When I was in college, maybe summer after sophomore year, Thomas Pynchon was gonna be the guy I decided to love and get into. It was initially because his name and the cover of “V” drew me in and I have a fascination for long books and I was just convinced he was my guy. Turns out he’s an incredibly rewarding writer, and an incredibly frustrating writer.
So books like V and The Crying of Lot 49 are both pretty frustrating and pretty rewarding. Crying of Lot 49 is lesser in both categories. Gravity’s Rainbow is a book I’ve read, inasmuch as I consumed it, but I don’t know what I got out of it, and I will reread it soon. Mason and Dixon is a lifegoal kind of book for me and Against the Day is mostly just long, and once I can deal with that part of it, it should be fine. I have the audiobook of Bleeding Edge somewhere around here and will get to that soon.
This one though is weird. It’s a perfectly readable and easygoing book. It’s neither that complicated plotwise or through language, and so, I just couldn’t get that into it. It feels very lesser to me because it doesn’t present the kind of challenge I think about with Pynchon. And so my rating of it is rather lukewarm. It’s funny because I think I knew this the first few times I picked it up to read it….like how after a chapter or two I lost track of it. It’s not fair to the book per se, because it’s pretty funny and it’s not boring really. But it also just doesn’t feel like one of his. He’s definitely channeling Richard Farina and Hunter Thompson for this one, but it feels like he’s dabbling in a writing that not really his own. It’s the same kind of way a musician can do a really good rendition of a cover but their soul just isn’t in it. Something just doesn’t quite connect for me.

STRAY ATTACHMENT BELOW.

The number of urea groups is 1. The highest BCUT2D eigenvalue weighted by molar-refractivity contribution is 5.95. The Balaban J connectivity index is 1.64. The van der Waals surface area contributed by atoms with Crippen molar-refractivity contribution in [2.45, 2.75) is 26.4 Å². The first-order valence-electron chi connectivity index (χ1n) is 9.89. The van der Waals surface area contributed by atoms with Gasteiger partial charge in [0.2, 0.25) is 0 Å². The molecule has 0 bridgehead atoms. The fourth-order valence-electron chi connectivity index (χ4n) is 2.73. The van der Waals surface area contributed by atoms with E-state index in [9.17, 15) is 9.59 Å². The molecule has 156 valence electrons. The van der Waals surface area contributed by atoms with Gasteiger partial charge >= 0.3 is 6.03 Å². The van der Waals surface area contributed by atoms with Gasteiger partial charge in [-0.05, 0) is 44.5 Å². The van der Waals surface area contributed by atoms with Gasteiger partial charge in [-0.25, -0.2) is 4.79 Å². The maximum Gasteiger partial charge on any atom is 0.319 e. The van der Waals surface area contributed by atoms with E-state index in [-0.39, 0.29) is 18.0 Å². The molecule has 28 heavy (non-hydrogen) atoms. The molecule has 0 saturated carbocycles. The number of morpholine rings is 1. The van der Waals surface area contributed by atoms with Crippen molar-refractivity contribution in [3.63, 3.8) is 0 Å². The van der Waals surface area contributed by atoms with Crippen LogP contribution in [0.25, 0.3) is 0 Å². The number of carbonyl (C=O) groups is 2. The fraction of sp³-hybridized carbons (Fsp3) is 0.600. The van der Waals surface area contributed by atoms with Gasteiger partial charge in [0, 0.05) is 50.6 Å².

It’s an LA mystery….a kind of drugged out Chinatown….but you can feel it that Pynchon is just an East Coast guy whether he likes it or not.